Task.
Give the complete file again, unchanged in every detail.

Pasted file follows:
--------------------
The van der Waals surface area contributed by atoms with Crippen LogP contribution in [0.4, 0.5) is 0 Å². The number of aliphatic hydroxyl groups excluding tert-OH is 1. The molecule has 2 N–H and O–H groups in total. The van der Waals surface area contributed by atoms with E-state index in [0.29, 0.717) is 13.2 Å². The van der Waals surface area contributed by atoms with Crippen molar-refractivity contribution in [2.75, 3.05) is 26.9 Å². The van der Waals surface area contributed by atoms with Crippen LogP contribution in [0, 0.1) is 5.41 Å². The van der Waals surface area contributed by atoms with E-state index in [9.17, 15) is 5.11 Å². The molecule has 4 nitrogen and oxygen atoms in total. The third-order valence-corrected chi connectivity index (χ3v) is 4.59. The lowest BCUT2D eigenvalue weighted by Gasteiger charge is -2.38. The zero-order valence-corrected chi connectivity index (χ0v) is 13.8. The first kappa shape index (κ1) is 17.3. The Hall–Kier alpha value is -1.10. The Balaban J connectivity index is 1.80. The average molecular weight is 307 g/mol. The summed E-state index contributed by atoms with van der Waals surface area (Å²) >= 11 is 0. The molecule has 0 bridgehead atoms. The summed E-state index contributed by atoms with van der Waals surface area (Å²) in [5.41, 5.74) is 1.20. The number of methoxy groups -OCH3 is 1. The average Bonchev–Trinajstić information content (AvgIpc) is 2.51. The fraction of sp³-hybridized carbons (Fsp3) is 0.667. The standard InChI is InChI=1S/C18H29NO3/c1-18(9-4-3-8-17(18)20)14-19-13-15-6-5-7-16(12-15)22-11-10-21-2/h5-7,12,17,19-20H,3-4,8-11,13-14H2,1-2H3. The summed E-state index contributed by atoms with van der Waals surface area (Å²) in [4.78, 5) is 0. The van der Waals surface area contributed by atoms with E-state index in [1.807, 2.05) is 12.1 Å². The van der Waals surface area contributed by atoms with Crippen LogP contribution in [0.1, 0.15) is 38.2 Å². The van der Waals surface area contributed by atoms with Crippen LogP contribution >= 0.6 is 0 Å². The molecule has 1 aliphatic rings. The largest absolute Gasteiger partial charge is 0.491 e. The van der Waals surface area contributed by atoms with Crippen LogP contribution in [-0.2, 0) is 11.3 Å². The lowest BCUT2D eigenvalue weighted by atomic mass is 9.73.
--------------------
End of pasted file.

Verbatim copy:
The van der Waals surface area contributed by atoms with Crippen LogP contribution in [0.4, 0.5) is 0 Å². The number of aliphatic hydroxyl groups excluding tert-OH is 1. The molecule has 2 N–H and O–H groups in total. The van der Waals surface area contributed by atoms with E-state index in [0.29, 0.717) is 13.2 Å². The van der Waals surface area contributed by atoms with Crippen molar-refractivity contribution in [2.75, 3.05) is 26.9 Å². The van der Waals surface area contributed by atoms with Crippen LogP contribution in [0, 0.1) is 5.41 Å². The van der Waals surface area contributed by atoms with E-state index in [9.17, 15) is 5.11 Å². The molecule has 4 nitrogen and oxygen atoms in total. The third-order valence-corrected chi connectivity index (χ3v) is 4.59. The lowest BCUT2D eigenvalue weighted by Gasteiger charge is -2.38. The zero-order valence-corrected chi connectivity index (χ0v) is 13.8. The first kappa shape index (κ1) is 17.3. The Hall–Kier alpha value is -1.10. The Balaban J connectivity index is 1.80. The average molecular weight is 307 g/mol. The summed E-state index contributed by atoms with van der Waals surface area (Å²) >= 11 is 0. The molecule has 0 bridgehead atoms. The summed E-state index contributed by atoms with van der Waals surface area (Å²) in [5.41, 5.74) is 1.20. The number of methoxy groups -OCH3 is 1. The average Bonchev–Trinajstić information content (AvgIpc) is 2.51. The fraction of sp³-hybridized carbons (Fsp3) is 0.667. The standard InChI is InChI=1S/C18H29NO3/c1-18(9-4-3-8-17(18)20)14-19-13-15-6-5-7-16(12-15)22-11-10-21-2/h5-7,12,17,19-20H,3-4,8-11,13-14H2,1-2H3. The summed E-state index contributed by atoms with van der Waals surface area (Å²) in [4.78, 5) is 0. The van der Waals surface area contributed by atoms with E-state index in [1.807, 2.05) is 12.1 Å². The van der Waals surface area contributed by atoms with Crippen LogP contribution in [0.1, 0.15) is 38.2 Å². The van der Waals surface area contributed by atoms with Crippen LogP contribution >= 0.6 is 0 Å². The molecule has 1 aliphatic rings. The largest absolute Gasteiger partial charge is 0.491 e. The van der Waals surface area contributed by atoms with Crippen LogP contribution in [-0.2, 0) is 11.3 Å². The lowest BCUT2D eigenvalue weighted by atomic mass is 9.73.